Djokovic has been the more consistent of the two in only dropping one set in his run to the semis (a tiebreak at that) compared to three lost sets for Fed. Though most would say Federer has had the tougher draw in defeating three former top ten players (Gilles Simon, Tommy Robredo and Wawrinka), he looked especially vulnerable in a five-set clash with Simon in the second round. Djokovic has really only had to contend with the up-and-down Berdych and Nicolas Almagro, who’d always rather be playing on clay.

While Djokovic had Federer’s number in New York, I see the relationship between Federer and new coach Paul Annacone continuing to flourish for the Swiss.  Roger takes it in five.

At the top half we have one of my favorite (and I think most underappreciated) players in David Ferrer. After Ferrer’s quarterfinal upset over an injured Nadal, he takes on Scot Andy Murray.  After seeing Murray’s countless meltdowns in Majors, I very recently claimed that I thought Murray would never win a slam in his career. But with his solid under-the-radar play here, I may be forced to eat my own crow though with perhaps a bit of Aussie vegemite on top.

Murray may have already mentally booked his place in the final, which could spell trouble for him against a player with the consistency, determination and drive that Ferrer has.  Ferrer has had to fight more in his run to the semis, so he may be more battle-tested than Murray, but I pick the no. 5 seed in four sets.

ao sf predictions with christopher phillips (ladies)

January 26, 2011

Caroline Wozniacki is still no. 1 – and more importantly – still alive, at the AO. (Getty/ Clive Brunskill)

Christopher Phillips, a regular TSF contributor, weighs in on the semifinal match-ups over the next two days in Melbourne. Phillips lives, works and plays in Los Angeles, answering to a number of different bosses. Tragically, last year, he was speechless for weeks after learning of the retirement of Elena Dementieva and is currently on a search to find her replacement in his heart. | More: And for the gentlemen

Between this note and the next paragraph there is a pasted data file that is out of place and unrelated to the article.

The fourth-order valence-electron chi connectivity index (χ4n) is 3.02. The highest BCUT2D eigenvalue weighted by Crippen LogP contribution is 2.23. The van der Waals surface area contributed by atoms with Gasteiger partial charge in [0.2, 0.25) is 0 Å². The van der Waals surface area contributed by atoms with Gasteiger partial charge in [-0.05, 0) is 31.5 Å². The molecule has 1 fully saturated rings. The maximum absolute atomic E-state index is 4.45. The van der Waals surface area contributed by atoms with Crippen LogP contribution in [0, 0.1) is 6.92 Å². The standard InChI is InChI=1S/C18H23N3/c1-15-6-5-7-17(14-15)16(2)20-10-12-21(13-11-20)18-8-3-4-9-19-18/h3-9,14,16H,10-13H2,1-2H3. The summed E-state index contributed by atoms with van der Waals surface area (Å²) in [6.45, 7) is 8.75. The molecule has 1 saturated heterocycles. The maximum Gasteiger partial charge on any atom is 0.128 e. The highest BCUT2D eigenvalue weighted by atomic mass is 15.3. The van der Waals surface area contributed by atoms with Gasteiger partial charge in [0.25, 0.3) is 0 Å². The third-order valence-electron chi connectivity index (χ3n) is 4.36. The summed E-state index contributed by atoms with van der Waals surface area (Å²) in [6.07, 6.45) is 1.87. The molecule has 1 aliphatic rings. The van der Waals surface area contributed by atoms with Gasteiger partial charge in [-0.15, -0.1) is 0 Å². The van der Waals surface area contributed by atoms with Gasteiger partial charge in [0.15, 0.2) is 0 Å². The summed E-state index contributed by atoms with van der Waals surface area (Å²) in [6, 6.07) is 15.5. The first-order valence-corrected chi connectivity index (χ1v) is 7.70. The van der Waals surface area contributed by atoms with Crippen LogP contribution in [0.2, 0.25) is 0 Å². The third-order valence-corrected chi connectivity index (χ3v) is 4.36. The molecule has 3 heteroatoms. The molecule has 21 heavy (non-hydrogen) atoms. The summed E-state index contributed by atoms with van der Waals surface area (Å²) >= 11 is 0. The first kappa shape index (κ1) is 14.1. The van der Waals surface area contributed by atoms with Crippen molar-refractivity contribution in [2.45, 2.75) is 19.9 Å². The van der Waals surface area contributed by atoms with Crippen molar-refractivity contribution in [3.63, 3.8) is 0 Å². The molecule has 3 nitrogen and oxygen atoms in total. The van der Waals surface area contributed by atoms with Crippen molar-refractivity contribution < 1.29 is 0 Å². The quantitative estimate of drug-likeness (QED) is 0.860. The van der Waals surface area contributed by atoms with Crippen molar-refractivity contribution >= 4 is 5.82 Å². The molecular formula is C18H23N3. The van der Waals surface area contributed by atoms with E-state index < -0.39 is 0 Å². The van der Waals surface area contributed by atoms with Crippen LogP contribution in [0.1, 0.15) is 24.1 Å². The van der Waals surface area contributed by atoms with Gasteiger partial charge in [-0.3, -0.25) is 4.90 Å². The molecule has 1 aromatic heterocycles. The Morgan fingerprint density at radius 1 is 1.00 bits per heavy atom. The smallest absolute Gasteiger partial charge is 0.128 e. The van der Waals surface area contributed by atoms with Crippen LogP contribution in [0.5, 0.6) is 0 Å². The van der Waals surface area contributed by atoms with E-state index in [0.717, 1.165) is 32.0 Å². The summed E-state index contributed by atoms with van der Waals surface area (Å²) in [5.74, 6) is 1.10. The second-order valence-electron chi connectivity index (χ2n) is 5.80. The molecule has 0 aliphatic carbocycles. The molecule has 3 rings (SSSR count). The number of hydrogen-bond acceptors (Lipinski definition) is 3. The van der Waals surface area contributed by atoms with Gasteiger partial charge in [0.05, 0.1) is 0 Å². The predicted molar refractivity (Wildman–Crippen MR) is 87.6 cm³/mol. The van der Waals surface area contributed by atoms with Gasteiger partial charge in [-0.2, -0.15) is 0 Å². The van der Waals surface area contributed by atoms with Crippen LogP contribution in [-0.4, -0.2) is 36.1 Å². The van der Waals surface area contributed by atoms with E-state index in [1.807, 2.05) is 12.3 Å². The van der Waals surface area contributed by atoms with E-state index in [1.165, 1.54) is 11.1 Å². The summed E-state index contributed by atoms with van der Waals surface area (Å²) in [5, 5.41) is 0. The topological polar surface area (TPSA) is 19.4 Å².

Well… the semifinals have arrived (almost) as I predicted.  An on-fire Li Na takes on faux-kangaroo lover Caroline Wozniacki while Kim Clijsters and Vera Zvonareva meet at a Slam for the third time in a row (they’re 1-1 so far).  But where does it go from here?

Li has won all of her matches in straight sets, with the most difficult coming in first round versus Sofia Arvidsson.  Li has broken her opponents no less than four times each match while maintaining her own first serve percentage at an average of 72.4%.

Wozniacki, on the other hand, hasn’t won her matches as decisively as her opponent, and I do have to admit I thought Francesca Schiavone still had a chance deep into the third set to win the match.  While Caro gutted through to the win, the way she let an injured, fatigued Schiavone dictate the match from the first point I think will be her downfall when she faces a stronger, healthier and confident Li.

Li leads the head-to-head 2-1 with both of her wins coming last year on Australian soil in Sydney and Melbourne, respectively, so I pick her to make her home country proud by being the first Chinese woman to reach a major final.

On the other half of the draw it’s Clijsters pitted against a resurgent Zvonareva.  This one could go either way really.  Zvonareva’s only dropped one set in five matches – to Serbian Bojana Jovanovski in the second round.  Clijsters, meanwhile, hasn’t dropped one yet, but was pushed to one tiebreak in each of her last three matches and looked shaky at times.

Apart from Vera falling apart during the USO final, the Russian beat Kim three times last year – including at Wimbledon.  Since Clijsters holds an advantage of second-serve points won (60% to Zvonareva’s 46%), I’m going with Clijsters in three sets in the battle of two baseliners.